Sampling GMN 160 x 160 km

GMN 160 x 160 km



Files for downloading:


(A) Grid cells of 160x160 km:    

(B) GMN sampling design:



It is worth reading the history of development of the Global Reference Network of 19,833 grid cells of 160x160 km way back in 1994 by Nils Gustavsson (Geological Survey of Finland), which consists of 19,833 grid cells of 160x160 km that cover the whole globe.


The Global Marine Network (GMN) file with 12,477 grid cells of 160x160 km was compiled by subtracting the 7356 grid cells of the Global Terrestrial Network (GTN) from the 19,833 grid cells of the Global Reference Network (GRN).


Planning the sampling campaign of the marine environment, the recommendation is to extend the random sampling design of the terrestrial domain in the marine realm.  The continental-scale FOREGS Geochemical Atlas of Europe has proven that the 5-random sampling site scheme in each 160x160 km grid cell is cost-effective, and produces interpretable results, i.e., providing the geochemical baseline against which future changes may be recognised and quantified.  Of course, only large continental-scale geochemical patterns are visible at this wide-spaced sampling scheme.  As the “Blue Book” recommends also 8-random sampling sites in each 160x160 km grid cell, these are given too but not recommended, especially for the marine environment mainly because of costs and practical difficulties.


Xiaoyuan Geng and Juanxia He (Canadian Soil Information Service, Science and Technology Branch, Agriculture and Agri-Food Canada, in October 2020 have generated the 5 and 8 random points within each GMN grid cell of 160x160 km.


The map below shows the Global Reference Network (GRN) with the 19,833 grid cells of 160x160 km, which includes the Global Terrestrial Network (GTN) of 7356 grid cells, and the Global Marine Network (GMN) of 12,477 grid cells:




GMN random sampling design


The sampling points in each Global Marine Network (GMN) grid cell of 160x160 km are totally randomised and are not designed to show the lowest natural background concentrations in the global marine environment, but to demonstrate the current geochemistry of the surface and sub-surface sediments, and possibly the sea water column.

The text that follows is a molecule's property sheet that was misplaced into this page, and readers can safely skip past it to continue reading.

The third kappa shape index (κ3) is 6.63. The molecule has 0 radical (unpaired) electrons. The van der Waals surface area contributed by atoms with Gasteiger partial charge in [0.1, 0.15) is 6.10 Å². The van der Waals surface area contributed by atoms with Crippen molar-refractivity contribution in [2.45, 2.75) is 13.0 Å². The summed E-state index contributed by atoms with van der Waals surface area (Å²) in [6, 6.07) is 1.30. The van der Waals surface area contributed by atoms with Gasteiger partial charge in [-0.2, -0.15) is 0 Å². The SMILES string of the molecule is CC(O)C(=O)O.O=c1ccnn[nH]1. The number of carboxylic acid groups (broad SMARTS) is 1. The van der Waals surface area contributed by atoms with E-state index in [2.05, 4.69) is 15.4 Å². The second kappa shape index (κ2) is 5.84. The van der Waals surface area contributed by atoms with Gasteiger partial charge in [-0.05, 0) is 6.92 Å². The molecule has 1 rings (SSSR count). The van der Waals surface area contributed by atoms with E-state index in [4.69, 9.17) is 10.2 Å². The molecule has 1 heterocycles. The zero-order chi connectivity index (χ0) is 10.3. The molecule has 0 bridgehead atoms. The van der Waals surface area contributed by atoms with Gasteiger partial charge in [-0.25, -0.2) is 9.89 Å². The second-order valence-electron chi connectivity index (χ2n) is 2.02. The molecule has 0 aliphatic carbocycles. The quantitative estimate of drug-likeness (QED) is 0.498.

Some GMN cells are located in more than one country’s marine jurisdiction.  In these cases, the sampling of that particular GMN grid cell is coordinated by the country (organisation) in which the centre of the grid cell is located.


In the Microsoft Excel files, country names are not given for each random point because not all countries have defined their continental shelves and Exclusive Economic Zones.  As there are still disputes between neighbouring countries, it was considered prudent not to assign country names to sample sites and GMN grid cells.


The Marine Regions Organisation has a database for the Global Exclusive Economic Zones according to the 1982 United Nations Convention on the Law of the Sea over which a sovereign state has special rights regarding the exploration and use of marine resources, including energy production from water and wind.


For further information consult the Marine Regions Organisation website:


The map below shows the 5 random sites (blue dots) within the 160x160 km grid cells in the marine realm (the philosophy of the random sites is explained on the web page of the GTN sampling design, which should be consulted):



On the map above there are no random points in grid cells near the coastal zone of countries, and around islands. The reason is that these random sites are included in the GTN Microsoft Excel files, which should be downloaded from the relevant web page.


The map below shows the 5 random sites within the 160x160 km grid cells of both the marine (blue dots) and terrestrial (brown dots) parts: